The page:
Top Australian navigator Adrienne Cahalan shares some expert tips on using currents on bluewater passages and ocean races

WIZARD, Sail n: USA70000, Bow n: 70, Owner: Peter & Dave Askew, Country: USA, Division: IRC, Design: Juan K Volvo 70

There are a number of yacht races around the world in which strategic decisions on whether to go into or out of ocean currents can have a significant impact on how the race is won or lost.

Ocean currents can be driven by wind (surface ocean currents), tides (estuary or near shore) or other factors such as water density. The Coriolis effect which deflects winds to the right in the northern hemisphere and to the left in the southern hemisphere also deflects major surface ocean currents to the right in the northern hemisphere in a clockwise spiral, and to the left in the southern hemisphere, counter-clockwise. These major spirals of ocean-circling currents are called ‘gyres’ and are found in the North Atlantic, South Atlantic, North Pacific, South Pacific and Indian Ocean.

On the east and west edge of the gyres are boundary currents. The California, Humboldt (Peru) and Canary currents are examples of eastern boundary currents, which are characterised as shallow, broader and slower flowing. Western boundary currents such as the north-flowing Gulf Stream and Kuroshio (Japan), the south-flowing East Australian Current and Agulhas (South Africa) are characterised as faster flowing, deeper and narrower.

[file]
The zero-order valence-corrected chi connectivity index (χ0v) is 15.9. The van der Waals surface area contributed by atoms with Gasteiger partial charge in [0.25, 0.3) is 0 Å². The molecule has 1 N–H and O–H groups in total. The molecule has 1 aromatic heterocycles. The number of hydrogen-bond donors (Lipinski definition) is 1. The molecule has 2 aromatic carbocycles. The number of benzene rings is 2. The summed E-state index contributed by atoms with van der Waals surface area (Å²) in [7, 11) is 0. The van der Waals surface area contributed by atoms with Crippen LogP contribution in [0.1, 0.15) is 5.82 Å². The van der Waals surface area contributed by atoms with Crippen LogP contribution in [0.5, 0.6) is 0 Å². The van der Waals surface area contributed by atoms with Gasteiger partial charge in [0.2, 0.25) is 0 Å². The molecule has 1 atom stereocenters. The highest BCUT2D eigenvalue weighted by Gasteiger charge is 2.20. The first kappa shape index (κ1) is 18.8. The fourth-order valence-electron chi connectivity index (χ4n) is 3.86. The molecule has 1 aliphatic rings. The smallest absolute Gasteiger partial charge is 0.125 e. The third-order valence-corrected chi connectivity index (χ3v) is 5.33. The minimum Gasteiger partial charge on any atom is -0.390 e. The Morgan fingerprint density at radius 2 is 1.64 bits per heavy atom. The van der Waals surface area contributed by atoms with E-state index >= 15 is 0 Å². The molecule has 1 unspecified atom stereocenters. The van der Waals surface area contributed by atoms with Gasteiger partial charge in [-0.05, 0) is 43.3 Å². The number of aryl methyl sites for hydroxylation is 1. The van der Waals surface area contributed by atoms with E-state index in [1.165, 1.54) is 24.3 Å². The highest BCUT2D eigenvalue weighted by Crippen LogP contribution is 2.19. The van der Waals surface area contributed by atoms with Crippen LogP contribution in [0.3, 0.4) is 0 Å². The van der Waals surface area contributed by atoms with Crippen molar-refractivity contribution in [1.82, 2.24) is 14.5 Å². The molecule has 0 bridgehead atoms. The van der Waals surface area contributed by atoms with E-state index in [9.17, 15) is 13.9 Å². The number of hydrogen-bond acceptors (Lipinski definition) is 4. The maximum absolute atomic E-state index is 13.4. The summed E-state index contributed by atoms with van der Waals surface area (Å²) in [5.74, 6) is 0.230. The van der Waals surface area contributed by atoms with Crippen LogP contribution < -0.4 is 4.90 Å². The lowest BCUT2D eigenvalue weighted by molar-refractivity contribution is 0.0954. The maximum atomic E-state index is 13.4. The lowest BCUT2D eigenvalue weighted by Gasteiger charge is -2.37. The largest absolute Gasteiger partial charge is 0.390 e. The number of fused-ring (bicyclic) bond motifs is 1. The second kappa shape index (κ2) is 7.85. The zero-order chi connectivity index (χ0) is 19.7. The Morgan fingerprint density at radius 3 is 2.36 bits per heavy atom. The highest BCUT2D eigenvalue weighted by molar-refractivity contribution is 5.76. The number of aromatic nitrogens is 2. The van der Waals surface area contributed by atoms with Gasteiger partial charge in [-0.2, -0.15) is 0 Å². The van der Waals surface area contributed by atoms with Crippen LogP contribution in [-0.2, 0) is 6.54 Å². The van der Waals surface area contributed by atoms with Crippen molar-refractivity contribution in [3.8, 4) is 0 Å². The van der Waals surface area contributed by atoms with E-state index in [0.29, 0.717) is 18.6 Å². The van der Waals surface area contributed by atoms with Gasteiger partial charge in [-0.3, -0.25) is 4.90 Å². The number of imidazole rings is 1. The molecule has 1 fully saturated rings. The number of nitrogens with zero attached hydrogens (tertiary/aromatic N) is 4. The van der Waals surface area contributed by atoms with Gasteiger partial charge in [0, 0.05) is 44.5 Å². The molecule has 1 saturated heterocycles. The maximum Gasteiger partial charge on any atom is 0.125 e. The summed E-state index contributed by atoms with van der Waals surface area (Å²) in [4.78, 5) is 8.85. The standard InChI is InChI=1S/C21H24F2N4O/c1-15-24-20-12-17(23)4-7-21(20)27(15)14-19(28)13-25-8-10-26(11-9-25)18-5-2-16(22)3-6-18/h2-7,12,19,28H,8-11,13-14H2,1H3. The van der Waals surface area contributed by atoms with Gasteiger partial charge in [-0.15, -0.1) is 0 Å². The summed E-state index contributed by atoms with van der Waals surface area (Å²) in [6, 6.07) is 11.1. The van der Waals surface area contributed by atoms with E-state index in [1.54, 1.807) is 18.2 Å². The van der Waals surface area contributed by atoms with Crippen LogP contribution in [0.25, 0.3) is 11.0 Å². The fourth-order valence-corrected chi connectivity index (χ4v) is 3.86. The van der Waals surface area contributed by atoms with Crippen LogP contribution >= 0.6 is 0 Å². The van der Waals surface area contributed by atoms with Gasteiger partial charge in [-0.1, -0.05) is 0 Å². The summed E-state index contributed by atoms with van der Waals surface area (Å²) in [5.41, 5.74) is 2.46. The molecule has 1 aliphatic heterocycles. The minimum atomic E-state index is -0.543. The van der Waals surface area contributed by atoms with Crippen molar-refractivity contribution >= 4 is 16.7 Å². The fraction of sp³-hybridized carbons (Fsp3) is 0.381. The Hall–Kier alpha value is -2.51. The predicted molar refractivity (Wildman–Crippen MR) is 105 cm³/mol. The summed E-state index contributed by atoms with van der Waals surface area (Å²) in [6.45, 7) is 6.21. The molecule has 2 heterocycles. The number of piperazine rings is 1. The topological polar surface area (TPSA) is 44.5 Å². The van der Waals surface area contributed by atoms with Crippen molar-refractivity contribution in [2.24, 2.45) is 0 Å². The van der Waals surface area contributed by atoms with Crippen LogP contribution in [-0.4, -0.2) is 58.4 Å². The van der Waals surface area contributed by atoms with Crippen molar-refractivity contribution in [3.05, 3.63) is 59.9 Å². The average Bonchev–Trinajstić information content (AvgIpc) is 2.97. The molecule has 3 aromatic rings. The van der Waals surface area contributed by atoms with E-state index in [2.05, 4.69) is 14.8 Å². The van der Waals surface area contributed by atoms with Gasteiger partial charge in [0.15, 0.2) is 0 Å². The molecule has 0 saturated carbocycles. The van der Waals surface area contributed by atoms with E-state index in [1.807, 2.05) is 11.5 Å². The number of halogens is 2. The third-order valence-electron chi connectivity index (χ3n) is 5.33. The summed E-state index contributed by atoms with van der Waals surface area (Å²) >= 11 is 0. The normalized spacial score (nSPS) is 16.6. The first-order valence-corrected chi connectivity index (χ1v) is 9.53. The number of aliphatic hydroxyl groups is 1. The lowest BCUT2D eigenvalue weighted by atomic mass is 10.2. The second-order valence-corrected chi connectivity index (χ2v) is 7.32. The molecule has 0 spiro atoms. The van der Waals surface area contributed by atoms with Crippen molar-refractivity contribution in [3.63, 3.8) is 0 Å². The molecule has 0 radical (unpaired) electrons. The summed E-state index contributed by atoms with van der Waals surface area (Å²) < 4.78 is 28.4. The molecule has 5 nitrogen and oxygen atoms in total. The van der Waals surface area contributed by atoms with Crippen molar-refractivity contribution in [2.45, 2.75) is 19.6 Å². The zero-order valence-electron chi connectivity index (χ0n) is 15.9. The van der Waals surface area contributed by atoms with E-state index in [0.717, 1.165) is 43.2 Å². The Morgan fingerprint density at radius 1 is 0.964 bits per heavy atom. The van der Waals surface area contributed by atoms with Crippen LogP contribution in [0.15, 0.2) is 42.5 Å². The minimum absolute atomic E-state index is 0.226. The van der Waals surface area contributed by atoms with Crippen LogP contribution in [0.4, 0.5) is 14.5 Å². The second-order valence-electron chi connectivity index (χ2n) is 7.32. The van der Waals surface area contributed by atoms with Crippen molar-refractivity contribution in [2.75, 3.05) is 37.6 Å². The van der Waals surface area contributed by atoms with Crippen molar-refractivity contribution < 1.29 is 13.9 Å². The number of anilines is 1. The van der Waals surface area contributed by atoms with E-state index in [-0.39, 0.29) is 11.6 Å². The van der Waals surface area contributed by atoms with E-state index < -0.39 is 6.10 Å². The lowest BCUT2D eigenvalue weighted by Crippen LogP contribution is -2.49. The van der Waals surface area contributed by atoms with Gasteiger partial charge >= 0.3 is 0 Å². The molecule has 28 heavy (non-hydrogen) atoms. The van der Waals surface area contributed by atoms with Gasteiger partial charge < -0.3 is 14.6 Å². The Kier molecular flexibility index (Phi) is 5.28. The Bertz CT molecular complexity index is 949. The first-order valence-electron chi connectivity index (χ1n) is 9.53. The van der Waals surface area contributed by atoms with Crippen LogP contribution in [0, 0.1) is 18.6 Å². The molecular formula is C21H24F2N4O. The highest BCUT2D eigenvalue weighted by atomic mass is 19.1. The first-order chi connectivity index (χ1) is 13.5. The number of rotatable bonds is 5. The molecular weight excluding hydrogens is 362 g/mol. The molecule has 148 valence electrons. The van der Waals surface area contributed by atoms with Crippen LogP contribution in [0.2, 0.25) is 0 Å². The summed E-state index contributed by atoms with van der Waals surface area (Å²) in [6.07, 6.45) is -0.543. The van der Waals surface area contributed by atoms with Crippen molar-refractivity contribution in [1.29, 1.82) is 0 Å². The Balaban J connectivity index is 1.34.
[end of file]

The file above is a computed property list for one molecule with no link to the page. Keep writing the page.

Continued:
Information on the rate and direction of ocean currents via the Global RTOFS (Real-Time Ocean Forecast System) model is easily accessed through navigation software programs that download data in GRIB format.

Once you have obtained the current data the race strategy decision-making begins. In a Sydney Hobart Race, for example, if you are in a 100-footer then current as a percentage of boat speed is negligible; so sailing 12-15 miles further off course to get into current that will assist you at up to 2-3 knots may not be beneficial in the overall strategy of the race.

Another important consideration is the effect on the sea state of wind against current. The East Australian Current has broken many boats when warm waters in a 2-3 knots south-flowing current meet cold, south-westerly winds as cold fronts travel up along the New South Wales coast, generating short, steep seas that can snap masts and delaminate hulls.

For smaller boats in the Rolex Sydney-Hobart Race there can be a clear trade-off between extra mileage and sailing further to find favourable current.

Once racing, it is up to the navigator to monitor the current relative to the observed conditions and forecast. When observing current on board, it is useful to know that there are differences in the way data is calculated and displayed through different instrument systems (eg B&G, Ockam) or navigation software packages (eg Expedition, Deckman, Adrena).